Supplemental Information on Terms from the Introduction page of
Philadelphia: Corrupt and Contented
Lincoln Steffens, author of The Shame of the Cities, was born in San Francisco, California on April 6, 1866. His father's wealth as a business man allowed him to study in France and Germany where he developed his radical political views before graduating from the University of California. In 1892, Steffens became a reporter for the New York Evening Post and later on became an editor for McClure's Magazine--the magazine in which he wrote the articles that were complied to form his book, The Shame of the Cities. During this period, Steffens became interested in muckraking--investigative journalism. In this, the author of The Shame of Cities, exposed the corruption of local governments across large and famous American cities. After this book in 1904 came The Struggle for Self -Government in 1906.
In 1906 Steffens, along with Ida Tarbell and Ray Stannard Baker, established American Magazine. Steffens wrote about corruption until 1910. During the Mexican Revolution he became supportive of the idea that revolution rather than reform, was the way to change capitalism. In 1919, Steffens visited Russia and upon his return in 1921, he made the famous comment, "I have seen the future and it works." (The cartoon picture is shown below. Although he made this comment, his excitement over the Russian government eventually dissipated and by the time he wrote his autobiography, he was disilusioned with communism. In 1936, Lincoln Steffens died, but today he can be viewed as someone who took action in efforts of what he believed in and in trying to show people that America was not always as good as people thought it to be.
muckraker: As previously stated in Lincoln Steffens' biographical summary of achievements, a muckraker is one who practices investigative journalism. As found in the dictionary, to muckrake is to:
a. search for and expose misconduct in publice life
b. (muckraker) one who spread real or alleged scandal about another (usually for political advantage)
McClure's Magazine was founded in June 1893 by Samuel McClure. The magazine was an American literary and political and sold for fifteen cents. The work of popular writers such as Rudyard Kipling, Arthur Conan Doyle, and Jack London was featured in the magazine. In 1902, the magazine began specializing in muckraking journalism and it was from this that Lincoln Steffens was able to write muckraking articles about America's cities and have them published. Not only Steffens' work was published in this McClure Magazine, but also were those of Ida Tarbell and Ray Stannard Baker. The magazine's sales declined in the 1920s and the last issue appeared in March 1929.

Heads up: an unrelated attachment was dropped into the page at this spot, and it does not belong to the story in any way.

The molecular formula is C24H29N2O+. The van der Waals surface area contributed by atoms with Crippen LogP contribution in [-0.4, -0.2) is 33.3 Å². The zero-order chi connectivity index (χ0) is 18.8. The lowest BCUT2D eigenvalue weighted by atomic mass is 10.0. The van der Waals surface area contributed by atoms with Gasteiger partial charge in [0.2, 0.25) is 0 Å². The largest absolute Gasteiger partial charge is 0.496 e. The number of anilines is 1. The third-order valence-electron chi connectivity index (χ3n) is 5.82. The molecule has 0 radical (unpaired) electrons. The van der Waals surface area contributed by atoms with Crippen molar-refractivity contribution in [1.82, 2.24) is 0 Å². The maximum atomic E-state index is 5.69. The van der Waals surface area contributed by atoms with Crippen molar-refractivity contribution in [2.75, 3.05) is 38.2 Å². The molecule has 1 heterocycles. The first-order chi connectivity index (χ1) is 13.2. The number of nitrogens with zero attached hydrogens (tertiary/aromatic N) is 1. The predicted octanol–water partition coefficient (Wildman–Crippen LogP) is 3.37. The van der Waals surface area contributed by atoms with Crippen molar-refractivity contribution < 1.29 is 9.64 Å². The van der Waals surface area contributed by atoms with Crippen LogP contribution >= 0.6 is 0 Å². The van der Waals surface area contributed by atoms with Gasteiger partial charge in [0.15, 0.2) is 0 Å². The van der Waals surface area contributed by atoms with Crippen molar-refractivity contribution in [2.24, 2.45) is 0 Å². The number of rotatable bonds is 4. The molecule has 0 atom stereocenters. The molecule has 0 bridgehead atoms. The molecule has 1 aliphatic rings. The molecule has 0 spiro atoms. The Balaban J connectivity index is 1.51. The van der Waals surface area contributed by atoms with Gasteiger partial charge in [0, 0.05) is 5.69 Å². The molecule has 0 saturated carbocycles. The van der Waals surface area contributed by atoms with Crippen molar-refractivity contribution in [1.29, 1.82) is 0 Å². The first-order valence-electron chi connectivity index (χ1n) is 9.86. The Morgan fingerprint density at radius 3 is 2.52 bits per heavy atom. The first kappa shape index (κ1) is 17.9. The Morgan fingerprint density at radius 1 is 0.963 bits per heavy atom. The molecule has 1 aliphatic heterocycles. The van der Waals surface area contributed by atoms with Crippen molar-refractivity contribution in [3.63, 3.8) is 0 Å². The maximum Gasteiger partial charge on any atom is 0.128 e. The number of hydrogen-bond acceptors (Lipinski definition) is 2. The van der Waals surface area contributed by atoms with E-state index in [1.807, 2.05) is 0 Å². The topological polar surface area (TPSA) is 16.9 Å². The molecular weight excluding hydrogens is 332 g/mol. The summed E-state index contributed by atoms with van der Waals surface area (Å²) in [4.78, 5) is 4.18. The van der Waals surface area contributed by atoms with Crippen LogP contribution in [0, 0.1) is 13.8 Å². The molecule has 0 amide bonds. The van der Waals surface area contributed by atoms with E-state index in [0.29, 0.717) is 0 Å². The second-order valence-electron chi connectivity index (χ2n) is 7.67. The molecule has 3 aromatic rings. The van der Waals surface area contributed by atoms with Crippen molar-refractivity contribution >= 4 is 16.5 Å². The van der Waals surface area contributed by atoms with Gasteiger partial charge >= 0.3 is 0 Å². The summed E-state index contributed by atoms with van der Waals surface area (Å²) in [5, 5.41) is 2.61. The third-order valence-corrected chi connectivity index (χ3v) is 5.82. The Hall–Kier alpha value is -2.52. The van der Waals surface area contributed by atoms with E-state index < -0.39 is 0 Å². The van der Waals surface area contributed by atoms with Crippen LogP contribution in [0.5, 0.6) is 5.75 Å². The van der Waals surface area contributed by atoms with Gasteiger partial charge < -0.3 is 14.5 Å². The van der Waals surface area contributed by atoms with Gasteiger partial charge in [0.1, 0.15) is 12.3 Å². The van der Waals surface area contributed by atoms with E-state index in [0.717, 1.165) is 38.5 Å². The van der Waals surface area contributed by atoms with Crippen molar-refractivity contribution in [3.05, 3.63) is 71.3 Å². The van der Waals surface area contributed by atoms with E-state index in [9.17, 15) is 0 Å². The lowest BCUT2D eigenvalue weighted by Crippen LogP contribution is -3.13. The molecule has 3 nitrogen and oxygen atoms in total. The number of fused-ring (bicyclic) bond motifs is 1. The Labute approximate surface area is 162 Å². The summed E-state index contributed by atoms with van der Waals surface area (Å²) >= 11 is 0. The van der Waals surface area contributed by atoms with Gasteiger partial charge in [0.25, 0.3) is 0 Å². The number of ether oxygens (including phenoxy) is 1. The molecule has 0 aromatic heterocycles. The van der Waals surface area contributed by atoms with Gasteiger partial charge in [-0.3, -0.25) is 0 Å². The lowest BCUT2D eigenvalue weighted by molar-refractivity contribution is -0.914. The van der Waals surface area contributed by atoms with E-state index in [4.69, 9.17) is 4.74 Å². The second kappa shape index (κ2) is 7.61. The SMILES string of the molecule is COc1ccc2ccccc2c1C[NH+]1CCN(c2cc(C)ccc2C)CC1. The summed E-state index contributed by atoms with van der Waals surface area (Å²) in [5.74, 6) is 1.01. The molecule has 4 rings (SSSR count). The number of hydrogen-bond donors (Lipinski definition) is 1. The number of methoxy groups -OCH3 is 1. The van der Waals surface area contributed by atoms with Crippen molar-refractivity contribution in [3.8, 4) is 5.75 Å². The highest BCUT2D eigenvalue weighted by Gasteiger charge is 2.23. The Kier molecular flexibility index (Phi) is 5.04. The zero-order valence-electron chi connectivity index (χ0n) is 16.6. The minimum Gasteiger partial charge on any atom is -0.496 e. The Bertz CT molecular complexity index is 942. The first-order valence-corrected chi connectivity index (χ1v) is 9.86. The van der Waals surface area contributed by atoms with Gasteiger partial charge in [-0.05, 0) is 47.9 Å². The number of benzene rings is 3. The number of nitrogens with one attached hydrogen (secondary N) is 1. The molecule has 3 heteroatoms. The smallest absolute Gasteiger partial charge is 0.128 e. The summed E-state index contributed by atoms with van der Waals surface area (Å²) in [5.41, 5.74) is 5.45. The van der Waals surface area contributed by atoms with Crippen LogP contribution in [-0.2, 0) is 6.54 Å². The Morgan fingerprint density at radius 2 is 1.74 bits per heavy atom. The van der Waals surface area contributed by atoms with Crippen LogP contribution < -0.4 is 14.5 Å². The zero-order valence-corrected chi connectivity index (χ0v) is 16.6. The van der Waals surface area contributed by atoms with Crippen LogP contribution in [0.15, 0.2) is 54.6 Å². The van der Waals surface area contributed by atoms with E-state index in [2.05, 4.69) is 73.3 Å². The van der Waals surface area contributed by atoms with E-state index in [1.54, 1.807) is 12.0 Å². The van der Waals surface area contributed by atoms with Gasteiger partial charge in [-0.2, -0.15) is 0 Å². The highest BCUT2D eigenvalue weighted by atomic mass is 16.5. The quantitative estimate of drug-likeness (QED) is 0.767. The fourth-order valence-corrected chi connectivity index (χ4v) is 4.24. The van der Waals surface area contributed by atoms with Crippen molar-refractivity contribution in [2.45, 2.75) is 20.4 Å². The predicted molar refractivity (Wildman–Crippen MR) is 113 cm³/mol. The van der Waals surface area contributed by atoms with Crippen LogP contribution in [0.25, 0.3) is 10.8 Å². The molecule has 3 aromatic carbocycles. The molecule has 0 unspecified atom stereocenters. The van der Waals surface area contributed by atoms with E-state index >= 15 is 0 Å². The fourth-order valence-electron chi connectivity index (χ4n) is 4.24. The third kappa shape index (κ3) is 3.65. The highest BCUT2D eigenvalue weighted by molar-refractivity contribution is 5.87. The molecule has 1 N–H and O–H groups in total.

Below are images taken from McClure's Magazine.
'Machine' used in The Shame of the Cities is not meant literally as in a mechanical device that aids people in completing tasks. Rather, in The Shame of the Cities, Lincoln Steffens uses the term 'machine' to mean as the dictionary states, "An organized group of people whose members are or appear to be under the control of one or more leaders: a political machine." In the chapter on Philadelphia, the book showed how there was a voting machine that controlled the way in which those who did vote, voted. The city as a whole was controlled by the driving force of the 'machine,' a group of ring leaders that controlled the way everything was done in Philadelphia. The way they conducted politics was the same way in which business is conducted--it was a dog eat dog world in which people did what they felt was necessary in order to achieve personal gains.
An Assessor is "an official who evaluates property for taxation" or "an assistant to a judge or magistrate, usually selected for special knowledge in a particular area," according to the dictionary. As one comes to find out once he reads Steffens' chapter, Philadelphia: Corrupt and Contented, it becomes clear that the assessors, those in high lawful positions do take on power, but at the same time are corrupt in this. They control the voting lists, which in turn disfranchises the general citizens of Philadelphia.
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